Thanks for your comment – great question.
Dark colours to absorb heat more, but if you’re managing the temperature levels internally with insulation, good wall construction, orientation and ventilation, my experience is that the darker colours don’t have much of an impact. Where they do, however, is in the performance of the paint. Because dark colours absorb more heat, I find they will show wear sooner than a light colour. So, I wouldn’t recommend them on anything that is exposed to full sun. The image I’ve shown of the dark Queenslander has well shaded verandahs. I know Corinthian, the door manufacturer, won’t warrant their external doors if they’re painted in a dark colour, and don’t have a set amount of coverage over them to shade them from full sunlight.
I hope that helps you!
– Amelia, UA x
Thanks for your prompt reply, that’s really helpful. As our house is on a corner block and very exposed, I think we will use the dark on the trims and go with a light colour for the boards.
This article is really helpful! I have a 2 storey rendered brick home (traditional style). I’d love to update the pallette (currently beige with black window frames). Grey colour schemes are really popular now and look amazing. I’m wondering what you think the *next* colour trend for a more “traditional” looking rendered home might be?
Thanks for your comment – I’m glad you found the article helpful. As for your question, I’d recommend checking out the paint manufacturers themselves. They’re great at tracking colour trends overseas and bringing that information locally to their colour palettes. Pantone also release a colour of the year each year – and this year, it’s “Greenery”. I’m also wary of painting the outside of our homes ‘on trend’ given that the paint jobs are expensive and can last a decade or more. So, choosing timeless colour combinations is always a good way to go.
– Amelia, UA x
Thanks for this, Amelia. We are looking at colours too. I’d love a dark grey bug out full western sun exposure seems too harsh for longevity.
Check out Shaun Lockyer’s work. You’ll see he uses a lot of dark colours on Brisbane homes, and finds (when the surface is prepped properly and good quality products are used), it can still perform.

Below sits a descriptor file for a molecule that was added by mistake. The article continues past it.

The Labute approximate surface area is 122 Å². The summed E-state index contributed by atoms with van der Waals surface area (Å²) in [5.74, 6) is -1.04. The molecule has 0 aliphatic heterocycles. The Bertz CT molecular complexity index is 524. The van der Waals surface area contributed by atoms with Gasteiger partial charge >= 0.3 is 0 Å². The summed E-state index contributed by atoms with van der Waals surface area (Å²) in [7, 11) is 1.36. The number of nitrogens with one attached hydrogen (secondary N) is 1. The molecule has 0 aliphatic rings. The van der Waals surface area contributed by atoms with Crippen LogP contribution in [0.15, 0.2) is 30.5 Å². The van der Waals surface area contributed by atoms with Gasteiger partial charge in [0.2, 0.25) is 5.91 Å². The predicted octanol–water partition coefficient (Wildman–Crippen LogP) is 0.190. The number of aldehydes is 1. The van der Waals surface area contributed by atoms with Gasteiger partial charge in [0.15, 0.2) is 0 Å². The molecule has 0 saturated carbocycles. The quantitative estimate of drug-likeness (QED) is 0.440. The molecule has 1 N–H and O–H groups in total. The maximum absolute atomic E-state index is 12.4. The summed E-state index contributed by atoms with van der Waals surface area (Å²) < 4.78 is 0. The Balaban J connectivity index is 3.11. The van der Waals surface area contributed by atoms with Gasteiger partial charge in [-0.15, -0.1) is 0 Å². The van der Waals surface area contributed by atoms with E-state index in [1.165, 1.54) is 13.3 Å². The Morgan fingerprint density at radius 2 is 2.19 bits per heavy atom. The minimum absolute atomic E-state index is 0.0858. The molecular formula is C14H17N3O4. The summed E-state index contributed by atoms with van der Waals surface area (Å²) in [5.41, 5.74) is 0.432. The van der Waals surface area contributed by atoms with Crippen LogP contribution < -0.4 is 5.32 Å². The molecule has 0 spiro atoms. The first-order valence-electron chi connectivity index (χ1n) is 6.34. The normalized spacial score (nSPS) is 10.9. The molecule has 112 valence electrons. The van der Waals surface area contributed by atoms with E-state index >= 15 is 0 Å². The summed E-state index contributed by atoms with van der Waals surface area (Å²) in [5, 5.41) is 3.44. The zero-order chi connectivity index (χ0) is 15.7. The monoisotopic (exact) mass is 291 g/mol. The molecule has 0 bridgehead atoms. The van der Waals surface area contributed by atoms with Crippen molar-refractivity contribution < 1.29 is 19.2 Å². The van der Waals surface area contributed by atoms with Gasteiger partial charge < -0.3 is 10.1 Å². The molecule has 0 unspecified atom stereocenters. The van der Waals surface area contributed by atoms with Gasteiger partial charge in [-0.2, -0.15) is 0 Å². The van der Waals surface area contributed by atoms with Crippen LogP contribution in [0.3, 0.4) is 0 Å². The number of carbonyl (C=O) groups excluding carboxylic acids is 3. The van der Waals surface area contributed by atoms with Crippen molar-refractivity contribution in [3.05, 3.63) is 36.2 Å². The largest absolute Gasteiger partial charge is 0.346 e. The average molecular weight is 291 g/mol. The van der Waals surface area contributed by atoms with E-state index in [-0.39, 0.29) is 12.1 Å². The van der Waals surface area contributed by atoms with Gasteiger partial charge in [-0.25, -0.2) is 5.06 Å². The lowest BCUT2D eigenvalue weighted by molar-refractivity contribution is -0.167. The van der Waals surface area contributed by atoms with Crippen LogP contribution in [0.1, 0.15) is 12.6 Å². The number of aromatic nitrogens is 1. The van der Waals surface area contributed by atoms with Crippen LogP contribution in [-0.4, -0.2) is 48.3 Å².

– Amelia, UA x
Maryanne ballard says
I am having so much trouble with colours I have a brick home and going to re spray the roof dark grey I am currently painting the doors black and a window awning black the windows are western cedar which I’m leaving alone I don’t know what colour to do the facia board or the balustrade on the patio could you please give me advice on theses colour schemes or recommend other colours
Firstly, I would recommend not painting the roof in a dark colour. It will make for a very warm home. I would suggest doing the roof in a paler tone (such as Colorbond’s Shale Grey or similar) and then doing the fascias in the dark grey to ‘trim’ the house. You can always take a photo of your home to a Dulux paint centre or other paint supplier and get help from their in-store staff to choose colours. But definitely not a dark roof.
– Amelia, UA x
Please can you guide me on colours for our Queenslander. The roof is a fading Colourbond Ironstone. The garage door is Jasper. The house has 2 tones – the front is a Wattyl “Slate” mix (greige), & has a feature Ironstone wall on the verandah; the rear is all Ironstone. Trims are Slate. Can you perhaps recommend a grey-green (sage) palette, or a complementing scheme that’ll blend with the roof?
It’s difficult for me to make recommendations as how a colour looks and sits with other colours is so dependent on the home, location, orientation and light levels. I really recommend using the resources outlined in this blog to find the best colour scheme for you. Dulux in particular has paint colours that match Colorbond’s colours (and use the same names) and have some sample colour schemes that team up with those colours. Your local Dulux trade centre can always help, or check out their website online.
– Amelia, UA x
My designer has suggested using brick for the exterior of my new home. Can you recommend any impartial sites, articles or similar that can help me make an informed choice for colours, textures and costs?
Brickworks represents lots of businesses in the brick and paver industry, and it’s a great resource for seeing a variety in one place. They also have design studios you can visit, and see the materials in person (and take home samples). You can also speak to one of their Design Consultants to get advice.
Otherwise, I’d suggest Lunchbox Architect for lots of examples of brick architecturally designed homes in their “Brick Collections” album, to see the different colours.
As for costs – the best way is to speak to the supplier.
– Amelia, UA x